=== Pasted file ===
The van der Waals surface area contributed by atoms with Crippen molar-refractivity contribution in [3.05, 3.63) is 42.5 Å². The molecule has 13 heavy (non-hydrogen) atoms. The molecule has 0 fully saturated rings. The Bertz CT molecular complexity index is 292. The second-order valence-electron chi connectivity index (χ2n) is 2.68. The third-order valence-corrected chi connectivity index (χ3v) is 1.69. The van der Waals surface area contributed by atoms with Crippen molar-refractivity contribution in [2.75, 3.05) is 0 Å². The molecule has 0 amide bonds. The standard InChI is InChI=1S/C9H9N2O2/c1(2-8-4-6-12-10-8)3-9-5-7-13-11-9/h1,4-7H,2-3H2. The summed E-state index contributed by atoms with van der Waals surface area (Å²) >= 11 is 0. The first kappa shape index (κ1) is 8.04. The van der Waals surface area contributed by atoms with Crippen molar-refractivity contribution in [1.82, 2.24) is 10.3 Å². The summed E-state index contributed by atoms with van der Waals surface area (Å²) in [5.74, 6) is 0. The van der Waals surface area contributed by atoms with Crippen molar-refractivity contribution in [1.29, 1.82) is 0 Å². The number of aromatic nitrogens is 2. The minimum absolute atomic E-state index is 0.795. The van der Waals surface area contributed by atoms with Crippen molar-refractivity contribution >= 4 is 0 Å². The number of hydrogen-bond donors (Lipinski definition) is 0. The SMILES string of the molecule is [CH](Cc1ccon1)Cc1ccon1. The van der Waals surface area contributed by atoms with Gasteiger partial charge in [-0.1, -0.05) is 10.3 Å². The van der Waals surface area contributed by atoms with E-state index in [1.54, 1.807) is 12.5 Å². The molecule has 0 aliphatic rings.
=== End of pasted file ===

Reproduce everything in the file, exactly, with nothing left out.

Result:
The van der Waals surface area contributed by atoms with Crippen molar-refractivity contribution in [3.05, 3.63) is 42.5 Å². The molecule has 13 heavy (non-hydrogen) atoms. The molecule has 0 fully saturated rings. The Bertz CT molecular complexity index is 292. The second-order valence-electron chi connectivity index (χ2n) is 2.68. The third-order valence-corrected chi connectivity index (χ3v) is 1.69. The van der Waals surface area contributed by atoms with Crippen molar-refractivity contribution in [2.75, 3.05) is 0 Å². The molecule has 0 amide bonds. The standard InChI is InChI=1S/C9H9N2O2/c1(2-8-4-6-12-10-8)3-9-5-7-13-11-9/h1,4-7H,2-3H2. The summed E-state index contributed by atoms with van der Waals surface area (Å²) >= 11 is 0. The first kappa shape index (κ1) is 8.04. The van der Waals surface area contributed by atoms with Crippen molar-refractivity contribution in [1.82, 2.24) is 10.3 Å². The summed E-state index contributed by atoms with van der Waals surface area (Å²) in [5.74, 6) is 0. The van der Waals surface area contributed by atoms with Crippen molar-refractivity contribution in [1.29, 1.82) is 0 Å². The number of aromatic nitrogens is 2. The minimum absolute atomic E-state index is 0.795. The van der Waals surface area contributed by atoms with Crippen molar-refractivity contribution >= 4 is 0 Å². The number of hydrogen-bond donors (Lipinski definition) is 0. The SMILES string of the molecule is [CH](Cc1ccon1)Cc1ccon1. The van der Waals surface area contributed by atoms with Gasteiger partial charge in [-0.1, -0.05) is 10.3 Å². The van der Waals surface area contributed by atoms with E-state index in [1.54, 1.807) is 12.5 Å². The molecule has 0 aliphatic rings.